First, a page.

“It’s not glamorous and it’s long hours so your weekends go away,” says Xulu, “but it’s a real adrenaline rush when you know you’ve got all your ducks in a row – you’ve got all the facts and you’re going after someone who is very powerful and they have money. They can’t suppress the story if it’s accurate and they can’t sue you if it’s accurate. I’d say the passion comes with making sure you’ve got all the facts right so you can go and make a big splash.”
“The joy about being a journalist is you get to ask questions and you generally get answers,” says Hazelhurst, whose varied career saw her retire more than 10 years ago from the FM and then come back to journalism 18 months later in 2006, for Business Report. The idea was for her to work as a mentor to young staff but she soon found herself writing front-page leads for the Independent Newspapers business supplement.
Earlier, after years of being the women’s pages editor at the Rand Daily Mail, Hazelhurst moved to the FM on probation under Stephen Mulholland’s editorship when the RDM was closed. She stayed with the FM for17 years.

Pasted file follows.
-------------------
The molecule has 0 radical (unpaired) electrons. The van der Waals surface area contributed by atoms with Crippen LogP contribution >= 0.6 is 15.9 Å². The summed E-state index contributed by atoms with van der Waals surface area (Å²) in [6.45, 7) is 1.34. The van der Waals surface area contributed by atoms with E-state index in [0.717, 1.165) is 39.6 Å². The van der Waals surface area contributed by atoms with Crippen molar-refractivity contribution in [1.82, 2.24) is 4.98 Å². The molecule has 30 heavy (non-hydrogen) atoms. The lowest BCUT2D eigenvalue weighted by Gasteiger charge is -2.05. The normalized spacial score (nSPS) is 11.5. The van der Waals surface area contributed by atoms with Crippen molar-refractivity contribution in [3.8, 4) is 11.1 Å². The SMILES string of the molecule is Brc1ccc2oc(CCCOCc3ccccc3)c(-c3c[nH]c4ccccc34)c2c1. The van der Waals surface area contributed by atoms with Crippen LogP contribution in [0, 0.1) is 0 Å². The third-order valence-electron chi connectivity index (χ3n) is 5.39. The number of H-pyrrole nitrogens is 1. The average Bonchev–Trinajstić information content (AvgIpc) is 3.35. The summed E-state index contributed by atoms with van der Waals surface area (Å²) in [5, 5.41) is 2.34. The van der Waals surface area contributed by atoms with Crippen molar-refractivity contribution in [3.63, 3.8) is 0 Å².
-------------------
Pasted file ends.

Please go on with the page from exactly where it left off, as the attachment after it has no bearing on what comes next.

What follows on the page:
“At some point, I realised that women’s editors had a limited life cycle… I was turning 40 and I was thinking about what else I could do so I took some courses at Unisa. I didn’t start with economics. It took me a while to realise that it would be a good way and a basis on which to make a switch.”
She says she has never been keen on management and still finds being a reporter interesting though she wishes there was more time and space for more in-depth stories.
Hazelhurst’s biggest tip for young business journalists, she says, is nothing that doesn’t apply generally.
“A big problem I have with people – and this includes the finance minister on occasion – is that they don’t finish their main clauses. If you’re not finishing your main clause, you’re not thinking properly or thinking out what you’re saying. I find a lot of writers do this: they just put down a whole lot of phrases and hope they make sense.
“It may sound trite but it’s profoundly important: ‘What are you talking about? What is the story you’re getting over?’ If you can think clearly, you can write…The point is that it’s not about grammar; it’s about communication. Grammar isn’t something that is superfluous to communication.”
For more:‘The journalistic art of reading numbers’
, Journalism.co.za, November 2011Tips for business journalists from Claire Bisseker
, (Financial Mail economics editor and winner of the financial/economic category in the 2011 Vodacom Journalist of the Year Awards), Journalism.co.za, November 2011Interview with Lindo Xulu
on YouTube about investigative journalism on Mad Markets edition of The Claw, June 2011‘100 years of outstanding journalism
’, (about the launch of the Dave and Ethel Hazelhurst scholarship), The Star, October 2007